The county’s data dashboard indicates that on August 9, 2021, at the peak of the wave as a result of the Delta variant, there were 4248 new cases recorded in the region. Today, the L.A. County Public Health Department announced that 4384 new cases had been recorded in the past 24 hours.
The Delta variant is more virulent than the original version of the virus and put more people in the hospital on a per-case basis. One of the hopeful signs of the recent rise in cases, which is driven in part by the Omicron subvariant BA.2.12.1, is that there seemed to be no meaningful rise in hospitalizations. That has now changed.
Since late April of this year, even as cases rose about 50%, daily Covid-related hospitalizations in the county hovered at about 250. Even as BA.2.12.1 was spreading and hospitalizations were rising in places like New York, where BA.2.12.1 spread more rapidly, local officials held up the stability of L.A.’s healthcare system as reason for optimism.
Last week, when asked about the difference in hospitalizations in the coastal metropolises on a call with reporters, County Director of Public Health Barbara Ferrer cited a combination of factors — including the lag between infection and illness and the protective nature of vaccines. She noted that the oldest people in L.A. County, who have much higher rates of vaccination had lower case rates.
About a week ago, however, daily hospitalizations in L.A. began creeping up. From 252 last Thursday, they rose to 312 virus-positive patients in county hospitals as of this Monday. On Tuesday, the number was 327. Today, the number sits at 363. While the numbers are still relatively small, that’s a 44% rise in one week.
The number of Covid-infected patients being treated in intensive care was 55, up from 44 on Tuesday.
The average daily rate of people testing positive for the virus, while still relatively low, rose to 3.2% Wednesday, up from 2.6% on Tuesday.
Rising stress on the healthcare system has been the chief measure that officials have been watching. BA.2.12.1 is believed to have a higher growth factor than the Delta variant, but it is also believed to be less virulent. That belief had given hope to local officials, even as N.Y. hospitals have come under more strain.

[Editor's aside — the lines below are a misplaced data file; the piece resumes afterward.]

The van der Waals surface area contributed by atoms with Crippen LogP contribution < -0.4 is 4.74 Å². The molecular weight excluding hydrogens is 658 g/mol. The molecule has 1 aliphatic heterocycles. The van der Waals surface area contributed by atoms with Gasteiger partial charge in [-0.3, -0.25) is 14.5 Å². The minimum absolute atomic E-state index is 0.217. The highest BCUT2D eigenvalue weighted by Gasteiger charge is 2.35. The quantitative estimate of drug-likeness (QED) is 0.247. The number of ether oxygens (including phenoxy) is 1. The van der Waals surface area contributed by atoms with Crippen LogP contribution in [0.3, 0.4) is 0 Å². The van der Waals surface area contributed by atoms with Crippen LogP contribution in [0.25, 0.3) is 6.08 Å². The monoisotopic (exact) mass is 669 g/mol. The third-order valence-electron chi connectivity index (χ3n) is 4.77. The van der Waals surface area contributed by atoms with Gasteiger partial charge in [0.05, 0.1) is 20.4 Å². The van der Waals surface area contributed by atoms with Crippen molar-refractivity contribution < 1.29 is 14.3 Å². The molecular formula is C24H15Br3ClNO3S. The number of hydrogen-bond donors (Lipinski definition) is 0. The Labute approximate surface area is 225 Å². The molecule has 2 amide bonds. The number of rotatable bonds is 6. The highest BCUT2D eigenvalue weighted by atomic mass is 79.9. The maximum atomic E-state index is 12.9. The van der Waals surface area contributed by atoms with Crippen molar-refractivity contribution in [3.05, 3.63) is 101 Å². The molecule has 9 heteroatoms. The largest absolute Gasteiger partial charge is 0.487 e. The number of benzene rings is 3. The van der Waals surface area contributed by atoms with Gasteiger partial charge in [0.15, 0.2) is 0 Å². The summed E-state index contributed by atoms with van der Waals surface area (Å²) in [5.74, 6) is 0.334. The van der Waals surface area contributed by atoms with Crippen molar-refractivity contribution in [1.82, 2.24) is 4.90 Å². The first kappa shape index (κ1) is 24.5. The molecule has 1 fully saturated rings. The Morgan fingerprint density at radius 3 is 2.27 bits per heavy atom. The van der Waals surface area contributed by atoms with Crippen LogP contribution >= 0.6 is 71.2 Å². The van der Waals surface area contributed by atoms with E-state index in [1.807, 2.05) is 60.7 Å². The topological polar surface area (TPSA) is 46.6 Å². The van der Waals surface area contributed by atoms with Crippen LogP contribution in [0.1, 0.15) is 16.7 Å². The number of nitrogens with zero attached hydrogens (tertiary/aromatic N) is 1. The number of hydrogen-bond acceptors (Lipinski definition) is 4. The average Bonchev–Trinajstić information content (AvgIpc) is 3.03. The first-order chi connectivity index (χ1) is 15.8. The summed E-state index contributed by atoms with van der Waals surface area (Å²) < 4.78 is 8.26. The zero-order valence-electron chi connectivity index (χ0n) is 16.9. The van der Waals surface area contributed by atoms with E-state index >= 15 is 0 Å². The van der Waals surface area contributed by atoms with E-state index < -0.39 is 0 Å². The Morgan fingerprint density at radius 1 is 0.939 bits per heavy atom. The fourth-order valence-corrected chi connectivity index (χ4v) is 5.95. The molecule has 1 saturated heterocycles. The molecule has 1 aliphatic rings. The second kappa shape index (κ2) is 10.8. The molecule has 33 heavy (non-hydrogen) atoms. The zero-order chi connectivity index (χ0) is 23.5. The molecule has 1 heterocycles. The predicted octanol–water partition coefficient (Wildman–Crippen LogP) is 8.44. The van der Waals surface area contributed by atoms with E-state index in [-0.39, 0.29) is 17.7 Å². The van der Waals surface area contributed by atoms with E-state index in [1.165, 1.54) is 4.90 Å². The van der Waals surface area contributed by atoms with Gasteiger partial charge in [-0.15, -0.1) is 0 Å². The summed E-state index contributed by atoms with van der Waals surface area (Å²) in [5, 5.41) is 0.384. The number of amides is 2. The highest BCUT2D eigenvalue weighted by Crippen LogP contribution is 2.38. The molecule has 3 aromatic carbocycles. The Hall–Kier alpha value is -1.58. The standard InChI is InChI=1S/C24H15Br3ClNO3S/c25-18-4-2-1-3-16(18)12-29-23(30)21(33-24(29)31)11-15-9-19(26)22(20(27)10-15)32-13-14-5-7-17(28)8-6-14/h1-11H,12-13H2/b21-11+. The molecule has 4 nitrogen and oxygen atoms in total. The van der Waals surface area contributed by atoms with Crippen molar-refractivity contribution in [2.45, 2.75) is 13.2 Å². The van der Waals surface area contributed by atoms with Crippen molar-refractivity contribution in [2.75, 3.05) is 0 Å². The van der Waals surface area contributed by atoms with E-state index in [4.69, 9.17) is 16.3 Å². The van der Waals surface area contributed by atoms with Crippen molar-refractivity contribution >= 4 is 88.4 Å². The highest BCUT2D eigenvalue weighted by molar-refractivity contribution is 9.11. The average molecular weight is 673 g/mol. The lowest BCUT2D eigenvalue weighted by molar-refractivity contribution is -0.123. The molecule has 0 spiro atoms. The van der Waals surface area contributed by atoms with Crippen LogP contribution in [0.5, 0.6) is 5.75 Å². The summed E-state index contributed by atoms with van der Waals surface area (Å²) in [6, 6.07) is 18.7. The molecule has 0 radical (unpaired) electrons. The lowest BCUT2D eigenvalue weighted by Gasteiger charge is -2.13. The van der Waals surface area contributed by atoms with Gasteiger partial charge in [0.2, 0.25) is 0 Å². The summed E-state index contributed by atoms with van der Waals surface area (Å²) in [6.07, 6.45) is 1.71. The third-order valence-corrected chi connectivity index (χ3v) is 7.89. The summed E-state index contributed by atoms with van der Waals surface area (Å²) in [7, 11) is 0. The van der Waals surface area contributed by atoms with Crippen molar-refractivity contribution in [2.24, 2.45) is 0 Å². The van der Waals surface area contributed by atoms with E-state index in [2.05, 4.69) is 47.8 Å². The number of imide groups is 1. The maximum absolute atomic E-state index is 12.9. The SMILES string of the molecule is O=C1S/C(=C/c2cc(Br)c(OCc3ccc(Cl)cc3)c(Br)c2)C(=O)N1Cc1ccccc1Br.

Even given that, if the sheer number of cases is large enough, they could still cause overwhelm at hospitals. In fact, the original Omicron last winter was indeed less virulent than Delta, but still caused well over twice as many hospitalizations at its peak. See chart to the left.
And BA.2.12.1 is just getting started in L.A. Last week, Ferrer said it accounted for only 12% of positive test samples sequenced. That’s up from 8% of positive sequenced specimens the week before. But she also admitted that, for at least a month, the county has not met its goal of sequencing 5% of all positive tests. Due to decreasing Covid aid from the state and federal governments, the county has only sequenced about 3% of positive samples, which means there could be a substantial blind spot on variants in the region.
The CDC reported yesterday that 36% of all positive tests sequenced in the three-state region comprised of California, Arizona and Nevada were related to BA.2.12.1. Last week it was 28%. That’s still low compared to the 73% share BA.2.12.1 has in the region comprised of New York, New Jersey and Connecticut.
“I don’t know with any certainty that we’re going to have another summer surge,” said Ferrer last week before noting, “I am hopeful.” She said that the documented increases in cases would have to result in corresponding increases in hospitalizations in order to call what the county is experiencing a new surge. It seems we may be there now.